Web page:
Development of Ghana – Change is Good

Once upon Ghana was just another country in West Africa but soon things started turning out for the country. So, why was there a sudden change in the development of Ghana? What did the changes lead to? What’s its current economic condition? Let’s find out.

To put Ghana’s current economic statusinto perspective, the economy of Ghana is currently the second largest in all of West Africa. Strong demand and financial performance of oil, cocoa, and Gold have allowed Ghana to become one of the first countries in West Africa to accept Democracy with all merits and demerits including free elections and allowing changes in government through the main fewpolitical parties. Things first took a turn for the better for Ghana when the Jubilee Oil Field launched crude oil production in the year 2011 along with strong sales performance of their previous line of gold and cocoa.

The Gold and the cocoa lineup of productions were responsible for boosting Ghana’s real GDP growth by 15% in 2011 and 7.9% in the year 2012. With the strong performance from the Gold and Cocoa line up along with new productions of the Crude oil productions, they hoped that it will be enough to keep their growth at a steady rate. This allowed the economy to attract the FDI.

The country is on the path of rapid growth and during this growth, the country is also running a large balance of payments deficit and a large fiscal deficit. As the country was growing more revenues from the oil and gas sector, the jump to 11.5% GDP in 2012 allowed the government to increase its spending on increasing the wages and subsidies.

A recent survey has shown that GDP rose by almost 33% in 2008 and 4 years later, it rose up to 56%. That’s quite the significant rise for a small country like Ghana. Thanks to the capital imports of the oil sector and the development of infrastructure, the deficit is expected to reach a GDP of about 12% in 2013. But external GDP, on the other hand, jumped 34% in the same year. Ghana has a lengthy experience with export base and their exports of cocoa, gold, and oil account for nearly 75% of the total number of exports.

To truly understand the development of Ghana and how much the country has progressed, we need to take an example of a great leader and I couldn’t think of anyone better than Dr. Kwame Nkrumah. If it wasn’t for his actions, there would no motorway. Dr. Kwame Nkrumah, Blessed Memory, has very different experiences altogether when it came to the overall development of Ghana.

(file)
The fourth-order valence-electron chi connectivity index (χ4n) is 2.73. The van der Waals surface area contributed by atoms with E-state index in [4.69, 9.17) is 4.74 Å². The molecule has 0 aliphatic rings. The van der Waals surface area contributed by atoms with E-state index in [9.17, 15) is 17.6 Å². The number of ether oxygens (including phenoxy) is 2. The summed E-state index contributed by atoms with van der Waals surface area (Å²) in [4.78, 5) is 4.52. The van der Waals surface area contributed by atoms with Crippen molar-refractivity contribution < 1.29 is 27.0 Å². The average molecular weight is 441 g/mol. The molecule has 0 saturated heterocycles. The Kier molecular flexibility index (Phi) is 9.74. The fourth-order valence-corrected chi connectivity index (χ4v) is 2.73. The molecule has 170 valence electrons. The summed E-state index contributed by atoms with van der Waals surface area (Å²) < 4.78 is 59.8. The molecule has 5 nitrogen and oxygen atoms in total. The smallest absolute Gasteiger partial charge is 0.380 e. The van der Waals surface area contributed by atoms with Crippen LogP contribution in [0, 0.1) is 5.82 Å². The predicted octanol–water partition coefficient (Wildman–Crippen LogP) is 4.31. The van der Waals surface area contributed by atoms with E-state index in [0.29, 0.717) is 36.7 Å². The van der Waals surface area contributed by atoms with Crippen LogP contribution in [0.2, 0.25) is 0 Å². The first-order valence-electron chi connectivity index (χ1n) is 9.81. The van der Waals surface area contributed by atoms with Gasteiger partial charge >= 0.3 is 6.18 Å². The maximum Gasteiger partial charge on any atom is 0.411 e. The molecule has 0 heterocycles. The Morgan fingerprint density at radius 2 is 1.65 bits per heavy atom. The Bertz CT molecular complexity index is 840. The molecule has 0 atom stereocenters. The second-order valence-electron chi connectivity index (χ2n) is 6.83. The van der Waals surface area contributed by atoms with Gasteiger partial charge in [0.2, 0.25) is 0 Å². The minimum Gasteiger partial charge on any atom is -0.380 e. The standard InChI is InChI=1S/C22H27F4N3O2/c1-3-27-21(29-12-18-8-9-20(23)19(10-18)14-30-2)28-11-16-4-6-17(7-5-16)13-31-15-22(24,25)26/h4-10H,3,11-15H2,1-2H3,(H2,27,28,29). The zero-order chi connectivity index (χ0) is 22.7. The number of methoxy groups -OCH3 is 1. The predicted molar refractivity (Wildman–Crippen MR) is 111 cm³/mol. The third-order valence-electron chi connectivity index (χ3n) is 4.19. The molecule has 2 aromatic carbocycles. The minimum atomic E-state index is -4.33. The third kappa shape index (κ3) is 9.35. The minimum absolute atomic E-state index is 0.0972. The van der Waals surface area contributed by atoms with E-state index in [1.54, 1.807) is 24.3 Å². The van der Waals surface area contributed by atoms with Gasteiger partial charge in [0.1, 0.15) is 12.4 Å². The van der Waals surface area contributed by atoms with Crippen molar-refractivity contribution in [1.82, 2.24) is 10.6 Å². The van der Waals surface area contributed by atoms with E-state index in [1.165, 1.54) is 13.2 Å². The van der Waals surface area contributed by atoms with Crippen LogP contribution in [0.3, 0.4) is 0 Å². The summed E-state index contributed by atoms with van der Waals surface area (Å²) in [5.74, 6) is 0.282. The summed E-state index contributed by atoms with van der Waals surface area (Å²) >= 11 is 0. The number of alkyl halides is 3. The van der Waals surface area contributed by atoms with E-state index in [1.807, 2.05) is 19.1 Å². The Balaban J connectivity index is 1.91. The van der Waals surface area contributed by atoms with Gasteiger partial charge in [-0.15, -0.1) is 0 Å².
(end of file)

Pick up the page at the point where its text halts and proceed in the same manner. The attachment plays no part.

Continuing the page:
According to him, leaders of political parties come and goes and so one cannot expect Ghana to rely on completely. Reading history during the period of 1960s to1981, is it really a surprise that some people have been negatively affected by it? It’s not, at least not to that extent but some families, on the other hand, were happy to do it. Some people liked the order sense of things and to an extent, that’s true. Things like ‘Don’t you dare litter the street’ or ‘Beware of the dog that lives here’ used to give people some sense of discipline in people’s lives but that’s not the case anymore. Nowadays people just don’t think that way anymore and rather they are ready to fight fire with fire.

Ever since Dr, Kwame Nkrumah first inaugurated the motorway in 1965, it became everything Ghanaian people should be proud of. He was way ahead of his time and often thinks of things in a certain way that no one else could. His ingenuity has set him up as an example against whom all future presidents will be compared. But everybody doesn’t share the same sense of enthusiasm.

There is this person who travels a lot and when we exchanged ideas with one another, it seemed like he wasn’t too impressed by the way people perceive the development of Ghana. He said one should go abroad and see what development truly looks like. He even narrated a story where he saw 5 women who are completely sane but were sleeping under traffic lights under a bridge on the principal streets of Accra. Listening to the story, it is true that while Ghana is indeed developing faster than it ever did but it’s not even close to the development speed of other countries. Things will obviously change for the better but hopefully, it doesn’t take too long.

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